lol

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  2. Rrrrockstars and the behavior they generally exhibit are tolerated largely by sales organizations. However, the more their ego is fed with special treatment the more they want. It’s good for a while until the morale on the rest of the team is destroyed and another company recruits Ozzy out from under you with the lure of a Corvette and you’re left backpedaling to deal with hysteria while you fill the void and swallow bile to meet numbers. – Ex Time Share Resort Sales Manager

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  3. It wasn’t that long ago hiring managers were saying, “I want a candidate who walks on water or find me that needle in the haystack.” Now it’s ‘rockstar.’ I wonder what the next overused terminology will be? And yes, rockstars eventually leave the team, once they’ve made a name for themselves they feel the need to experience their talents on their own. Good interview question to ask Steven Tyler is how that worked out for him.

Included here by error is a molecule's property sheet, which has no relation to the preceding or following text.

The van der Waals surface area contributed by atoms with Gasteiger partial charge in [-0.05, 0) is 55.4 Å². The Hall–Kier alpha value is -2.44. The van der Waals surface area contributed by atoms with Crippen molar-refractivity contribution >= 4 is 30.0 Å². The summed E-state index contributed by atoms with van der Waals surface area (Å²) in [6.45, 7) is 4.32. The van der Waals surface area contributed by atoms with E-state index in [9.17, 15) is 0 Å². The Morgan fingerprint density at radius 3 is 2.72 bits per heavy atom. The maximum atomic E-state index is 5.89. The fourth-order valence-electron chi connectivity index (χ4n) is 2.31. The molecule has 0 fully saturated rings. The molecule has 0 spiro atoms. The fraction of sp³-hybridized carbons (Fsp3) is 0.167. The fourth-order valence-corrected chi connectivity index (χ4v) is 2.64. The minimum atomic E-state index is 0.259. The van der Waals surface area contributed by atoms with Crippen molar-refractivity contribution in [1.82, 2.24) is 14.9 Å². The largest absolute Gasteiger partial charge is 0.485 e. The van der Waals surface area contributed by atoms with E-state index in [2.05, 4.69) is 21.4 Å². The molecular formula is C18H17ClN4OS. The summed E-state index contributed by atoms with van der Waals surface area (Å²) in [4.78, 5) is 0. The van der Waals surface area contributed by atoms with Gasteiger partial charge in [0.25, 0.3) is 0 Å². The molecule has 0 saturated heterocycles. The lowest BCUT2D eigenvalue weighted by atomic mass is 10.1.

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  4. One more thing…just as today’s Gen Y is more spoiled than the babyboomers – todays “so called” rock stars are way more spoiled than the rock stars of yesterday. Brittany Spears (not sure if you could call her a rock star or media whore) demands her hotel room be filled with a certain color of M&M’s and cases of Coke.

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  5. Fabulous post Steve. Appreciate the valuable wisdom.

    Rock stars in the music/talent world often pay a heavy price when not careful about taking periodic self-assessments ;-)

    You give us much to think about. Talk about timing – ey? Rock stars in the workplace are a very different genre indeed – often they are neither famous nor wealthy. They teach, inspire, share freely and bring their unique personality to the mix. We call them insightful “people”…some real life rock stars even dare to be under the radar. Imagine that.

    PS: You are one in my book. Thanks for rocking out on a daily basis and being a true workplace + social community player.

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    • Imagine a Rockstar hidden from view? Do you think they even read ads that are looking for rockstars? Incidentally if someone is that good, they won’t refer to themselves as a rockstar! Those who do are probably divas…

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  6. I am not going to disagree with the warnings against hiring rock stars. (though they do have a drive and motivation…maybe not the type that translates into longer term, mutually beneficial relationships). I will however, chime in, with the perspective that candidates need to be able to talk about their achievements and management style and team building abilities. Most of the job seekers I encounter are unable to do this convincingly.